I wrote this piece in September 2010 for the Facts & Arguments section of the Globe & Mail. At the risk of taking another e-beating with comments, etc., I am reposting it here because there are a lot of moms who made a similar choice and who are still battling feeling badly about it. Don’t feel bad. Don’t make someone else make you feel bad. Do what’s best for your family and move on.
This is the link to the original: F&A piece or read on… If you feel like making an unkind comment, please don’t trouble yourself – I’ve read and heard it all…
My name is Chantal Saville and I am a formula feeder – by choice. I can imagine the audible gasps. Yes, I am coming out of the closet, throwing down the bottle and burning my breast pump.
My daughter was born 20 months ago after four years of hope, anticipation and two miscarriages. I would say she was one of the most wanted children on Earth, but I’m sure many parents would claim this title for their own, so I will only say that she was the most wanted child in our household.
My husband and I run a small monthly community newspaper from home, and while it’s gratifying, interesting work, it’s not spectacularly well paying. We’re the whole company plus or minus a freelance writer and photographer. So there was no way I could be replaced for any extended period. No maternity leave. No time to adjust to mommyhood. I’m talking about paying the mortgage here, not professional vanity.
When our dearest wee one was finally born, two weeks early and before the completion of our January, 2009, edition, I was worried about being able to get it all done. The 20 hours of labour and episiotomy did nothing to help my mood.
Prior to giving birth, I had read many books, visited many websites and was well versed in the advantages of breastfeeding over formula. But I was unsure about my being solely responsible for my daughter’s feeding considering that I would be returning to work within days.
It occurred to me that if I pumped, I might get the best of both worlds. So I spoke to a lactation consultant at the hospital postpartum and found out I’d have to pump about as often as I would breastfeed for weeks, if not months, to get the milk supply established. I had thought I would be able to pump through the day and still get six hours of sleep at night, all the while sharing feeding duties with Daddy. The whole advantage to pumping went flying out the window, along with the rental breast bump that my husband had trudged through the snow to pick up and then promptly returned.
In the hospital, a nurse sat with me and showed me how to get my daughter to latch on. There was some concern over her being two weeks early and a little underweight. The ability to know, not just assume, that she was getting enough to eat was a comforting thought and factored into my decision to switch to formula. All the nurses were helpful and passed no judgment. When I asked for formula, they didn’t make me feel as though I was letting my daughter down.
I knew that my daughter’s health and future well-being depended on my choices, but what about my health and well-being? I have heard people decry the choice of using formula as being made for vain and selfish reasons, but having a child in this day and age of terrorism and financial crises, of environmental decimation and political stagnation, is in itself a selfish act.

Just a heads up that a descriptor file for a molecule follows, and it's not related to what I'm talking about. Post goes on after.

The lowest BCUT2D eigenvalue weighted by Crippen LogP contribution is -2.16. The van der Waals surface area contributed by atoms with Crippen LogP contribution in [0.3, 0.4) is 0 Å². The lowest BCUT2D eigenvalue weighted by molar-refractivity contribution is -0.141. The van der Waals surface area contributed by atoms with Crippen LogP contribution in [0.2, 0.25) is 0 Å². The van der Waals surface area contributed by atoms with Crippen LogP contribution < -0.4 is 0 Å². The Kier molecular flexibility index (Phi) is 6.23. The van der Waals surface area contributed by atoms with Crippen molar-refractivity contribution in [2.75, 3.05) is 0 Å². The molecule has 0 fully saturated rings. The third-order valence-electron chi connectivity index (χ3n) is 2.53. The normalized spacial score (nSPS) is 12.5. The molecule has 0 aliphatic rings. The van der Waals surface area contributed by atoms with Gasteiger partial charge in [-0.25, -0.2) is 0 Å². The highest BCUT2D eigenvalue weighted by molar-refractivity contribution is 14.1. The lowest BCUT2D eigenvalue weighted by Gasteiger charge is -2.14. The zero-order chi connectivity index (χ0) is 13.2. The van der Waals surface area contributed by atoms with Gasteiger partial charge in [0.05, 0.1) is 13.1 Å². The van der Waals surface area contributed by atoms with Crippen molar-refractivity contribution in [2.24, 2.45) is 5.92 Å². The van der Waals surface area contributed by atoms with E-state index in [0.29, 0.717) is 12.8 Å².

On my small and personal level, I knew that if I was going to function and return to work within five days of my daughter’s birth, I would have to do it in a way that maximized happiness and well-being and minimized pain and suffering, for both her and me. I knew I would need sleep if I was going to sit on an ice pack at my desk and get the job done. So I enlisted the help of my mother and my husband and we all got down to the business of feeding and caring for this wonderful girl.
Daddy and I alternated at night and Grandma took over during the days for the first six weeks. When she went home, I settled into a routine of spending my days with my daughter, watching her grow and getting work done during nap times. The beauty of a home office is that I could work in pyjamas and she could be in her bouncy seat right next to me.
They say it takes a village to raise a child, and it does. More importantly, it takes a society that understands there are many shades of grey out there and some tolerance and understanding wouldn’t go amiss. I had prepared myself mentally and practised responses in my head in case someone had the gall to chastise me for my choice, but I never expected to have to say them out loud.
One day, when my daughter was four months old, I sat in the café of the local bookstore to give her a bottle. A person whom I had never met stepped up to me to ask if I was properly informed about the benefits of breast milk. I loudly asked her: “How do you know this isn’t expressed breast milk?” I told her that as a matter of fact it was formula and then asked her who in the vicinity had asked for her opinion, because it certainly wasn’t me.
Seemingly surprised at my reaction, she turned and rushed away. Another mother with her baby in a stroller came up and said, “Good for you!”
Many months later, I have a healthy, happy child with whom I spend much of each day, learning new words, trying new foods, throwing new tantrums. She sleeps through the night (and has since five and a half months old, well topped up with “moo,” as we called her formula) and I sleep better too. I am healthier and happier for the experience, and for the fact that I did it my way. Maybe it’s not for you, or for someone you know, but that’s up to you or them and no one else.